Courtesy of Paul Price
Americans love insurance. FEMA is paying to rebuild beach houses ruined by Hurricane Sandy. Allstate, State Farm and GEICO will replace the car you accidentally totaled. AFLAC will cover all your bills if you are too badly injured to work. Airlines such as Southwest (LUV) regularly hedge jet fuel prices, and Hershey (HSY) hedges by playing with cocoa futures.
Does it make sense to buy portfolio insurance that will pay off if the market drops 5% – 10%?
Before answering, let’s look at the math.
How much does it cost to buy stock market correction protection? I’m using the SPY (S&P 500 ETF) as a proxy for broad market action. At about 12:40 PM on Friday, April 12, 2013, the SPY was trading for $158.40 per share.
Buying out-of-the-money July 20, 2013 expiration puts, at a strike price of $145, costs $1.22 per share. These puts would not retain any value upon expiration date unless the SPY dropped by over $13.40/share (-8.5%), to less than $145. True wealth protection would only kick in if the SPY dropped even more. Including the option premium initially paid, break-even on the puts becomes $143.78 per share, 9.2% below the trade inception price.
The premium paid might not appear steep at 0.8% of the SPY’s trade inception value ($1.22/$158.40). However, the large deductible, combined with only a 98-day duration, makes the price tag quite expensive relative to the limited protection you would get.
Nervous investors seeking ‘lower deductible’ insurance could purchase at-the-money $158 strike puts for that same expiration date. That would require a $4.30 per share initial outlay (2.7% of the current principal amount). Should that be appealing to traders when viewed as term insurance?
You need to keep in mind that your ‘policy’ only lasts for 98 days. A full year’s coverage would be 3.72 times those absolute put premiums. The $145 strike would annualize at 2.86% of portfolio value. The $158 strike costs a staggering 10.1% per year of the SPY shares that would be protected.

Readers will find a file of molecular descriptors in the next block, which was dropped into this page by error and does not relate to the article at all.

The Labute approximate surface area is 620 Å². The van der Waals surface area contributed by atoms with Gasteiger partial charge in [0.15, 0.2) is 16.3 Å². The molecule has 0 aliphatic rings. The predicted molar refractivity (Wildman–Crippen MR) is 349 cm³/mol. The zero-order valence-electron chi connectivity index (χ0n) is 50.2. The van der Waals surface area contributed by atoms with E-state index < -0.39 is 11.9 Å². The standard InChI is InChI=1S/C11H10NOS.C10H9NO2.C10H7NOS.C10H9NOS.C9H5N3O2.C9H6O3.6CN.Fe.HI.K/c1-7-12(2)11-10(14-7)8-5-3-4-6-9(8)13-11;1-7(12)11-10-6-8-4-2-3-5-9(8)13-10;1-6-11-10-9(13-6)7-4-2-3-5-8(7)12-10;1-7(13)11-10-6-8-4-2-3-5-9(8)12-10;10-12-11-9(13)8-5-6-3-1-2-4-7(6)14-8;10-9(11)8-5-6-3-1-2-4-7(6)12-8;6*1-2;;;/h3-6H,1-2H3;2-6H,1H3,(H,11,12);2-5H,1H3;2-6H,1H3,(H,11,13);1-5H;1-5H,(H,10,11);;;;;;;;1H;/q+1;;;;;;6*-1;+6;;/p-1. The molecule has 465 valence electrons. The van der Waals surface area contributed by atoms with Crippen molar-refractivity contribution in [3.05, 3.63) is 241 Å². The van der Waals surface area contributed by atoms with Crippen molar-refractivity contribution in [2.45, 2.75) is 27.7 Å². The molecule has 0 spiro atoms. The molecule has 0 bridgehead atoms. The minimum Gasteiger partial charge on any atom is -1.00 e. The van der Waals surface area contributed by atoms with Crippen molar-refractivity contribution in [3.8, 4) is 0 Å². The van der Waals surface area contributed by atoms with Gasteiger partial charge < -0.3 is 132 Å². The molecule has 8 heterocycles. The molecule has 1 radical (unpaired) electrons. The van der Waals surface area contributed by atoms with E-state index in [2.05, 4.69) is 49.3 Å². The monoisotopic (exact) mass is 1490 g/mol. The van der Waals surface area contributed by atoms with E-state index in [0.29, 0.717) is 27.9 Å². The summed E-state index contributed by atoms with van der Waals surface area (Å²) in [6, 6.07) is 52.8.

Compare that annual 10.1% put buying outlay to the most recent historical full-year total returns on the S&P 500. The insurance expense would have consumed 63.0% of 2012’s results, 66.9% of the 2010 gains, and 38.1% of 2009’s outstanding profits. Instead of a small positive result in 2011, this strategy would have resulted in an almost 8% loss, due strictly to the cost of hedging.
Those opting for lower deductible catastrophic put protection also impaired their financial well-being. It is not that the broad market never sold off. There were four major down cycles since the start of 2009. Unless you were prescient enough to call the exact tops and bottoms, the magnitudes of the drops were never large enough to generate significant profits from owning puts. Neither of 2012’s retreats came to even 11%.
Only the 5-month, close to 22% drop in 2011, offered much opportunity to cash out puts for big gains. The talk at that time was for another 2008-type 50% collapse. Many people who held temporarily valuable options ended up watching their gains evaporate as the indices rebounded into year-end rather than falling further.
“Buy and hold is dead” is frequently quoted and accepted as fact. We have all been trained that “You never go broke taking a profit.” The 4-year SPY chart proves that ignoring what can often be disturbing news, and hanging in there with your investments, may be the best advice of all.
The insurance premiums you don’t pay can be invested and compounded via dollar cost averaging rather than weighing down your results when market rise. On balance, you’ll do better by going naked than being insurance poor.